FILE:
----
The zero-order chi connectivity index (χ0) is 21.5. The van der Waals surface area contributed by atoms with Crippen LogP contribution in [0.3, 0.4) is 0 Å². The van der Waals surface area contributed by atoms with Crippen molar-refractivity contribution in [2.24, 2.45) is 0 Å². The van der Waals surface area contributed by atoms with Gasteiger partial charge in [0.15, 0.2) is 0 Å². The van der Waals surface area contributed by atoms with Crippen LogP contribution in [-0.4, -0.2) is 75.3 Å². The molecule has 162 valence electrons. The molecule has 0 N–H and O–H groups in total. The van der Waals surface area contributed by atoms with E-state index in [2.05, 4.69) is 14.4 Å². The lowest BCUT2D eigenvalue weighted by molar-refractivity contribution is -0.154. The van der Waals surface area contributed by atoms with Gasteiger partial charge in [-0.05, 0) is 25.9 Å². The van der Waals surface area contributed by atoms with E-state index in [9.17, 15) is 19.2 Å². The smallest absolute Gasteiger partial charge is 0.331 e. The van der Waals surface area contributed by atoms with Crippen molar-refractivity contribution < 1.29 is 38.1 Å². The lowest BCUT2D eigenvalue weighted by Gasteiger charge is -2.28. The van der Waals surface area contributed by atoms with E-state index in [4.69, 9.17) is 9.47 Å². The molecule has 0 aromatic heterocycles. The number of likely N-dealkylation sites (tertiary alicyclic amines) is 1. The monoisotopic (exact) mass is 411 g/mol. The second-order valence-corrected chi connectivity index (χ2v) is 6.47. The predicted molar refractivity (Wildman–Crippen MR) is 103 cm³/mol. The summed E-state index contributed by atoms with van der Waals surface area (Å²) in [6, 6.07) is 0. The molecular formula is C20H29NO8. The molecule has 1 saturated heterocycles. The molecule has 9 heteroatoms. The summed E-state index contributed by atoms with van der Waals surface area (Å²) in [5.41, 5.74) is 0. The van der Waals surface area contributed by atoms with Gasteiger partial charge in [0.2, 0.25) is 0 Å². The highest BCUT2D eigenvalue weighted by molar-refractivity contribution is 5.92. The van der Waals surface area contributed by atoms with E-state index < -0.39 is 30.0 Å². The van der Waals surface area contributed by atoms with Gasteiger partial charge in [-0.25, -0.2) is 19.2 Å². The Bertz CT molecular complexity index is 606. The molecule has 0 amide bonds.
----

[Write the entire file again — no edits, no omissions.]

The zero-order chi connectivity index (χ0) is 21.5. The van der Waals surface area contributed by atoms with Crippen LogP contribution in [0.3, 0.4) is 0 Å². The van der Waals surface area contributed by atoms with Crippen molar-refractivity contribution in [2.24, 2.45) is 0 Å². The van der Waals surface area contributed by atoms with Gasteiger partial charge in [0.15, 0.2) is 0 Å². The van der Waals surface area contributed by atoms with Crippen LogP contribution in [-0.4, -0.2) is 75.3 Å². The molecule has 162 valence electrons. The molecule has 0 N–H and O–H groups in total. The van der Waals surface area contributed by atoms with E-state index in [2.05, 4.69) is 14.4 Å². The lowest BCUT2D eigenvalue weighted by molar-refractivity contribution is -0.154. The van der Waals surface area contributed by atoms with Gasteiger partial charge in [-0.05, 0) is 25.9 Å². The van der Waals surface area contributed by atoms with E-state index in [9.17, 15) is 19.2 Å². The smallest absolute Gasteiger partial charge is 0.331 e. The van der Waals surface area contributed by atoms with Crippen molar-refractivity contribution < 1.29 is 38.1 Å². The lowest BCUT2D eigenvalue weighted by Gasteiger charge is -2.28. The van der Waals surface area contributed by atoms with E-state index in [4.69, 9.17) is 9.47 Å². The molecule has 0 aromatic heterocycles. The number of likely N-dealkylation sites (tertiary alicyclic amines) is 1. The monoisotopic (exact) mass is 411 g/mol. The second-order valence-corrected chi connectivity index (χ2v) is 6.47. The predicted molar refractivity (Wildman–Crippen MR) is 103 cm³/mol. The summed E-state index contributed by atoms with van der Waals surface area (Å²) in [6, 6.07) is 0. The molecular formula is C20H29NO8. The molecule has 1 saturated heterocycles. The molecule has 9 heteroatoms. The summed E-state index contributed by atoms with van der Waals surface area (Å²) in [5.41, 5.74) is 0. The van der Waals surface area contributed by atoms with Gasteiger partial charge in [0.2, 0.25) is 0 Å². The highest BCUT2D eigenvalue weighted by molar-refractivity contribution is 5.92. The van der Waals surface area contributed by atoms with E-state index < -0.39 is 30.0 Å². The van der Waals surface area contributed by atoms with Gasteiger partial charge in [-0.25, -0.2) is 19.2 Å². The Bertz CT molecular complexity index is 606. The molecule has 0 amide bonds.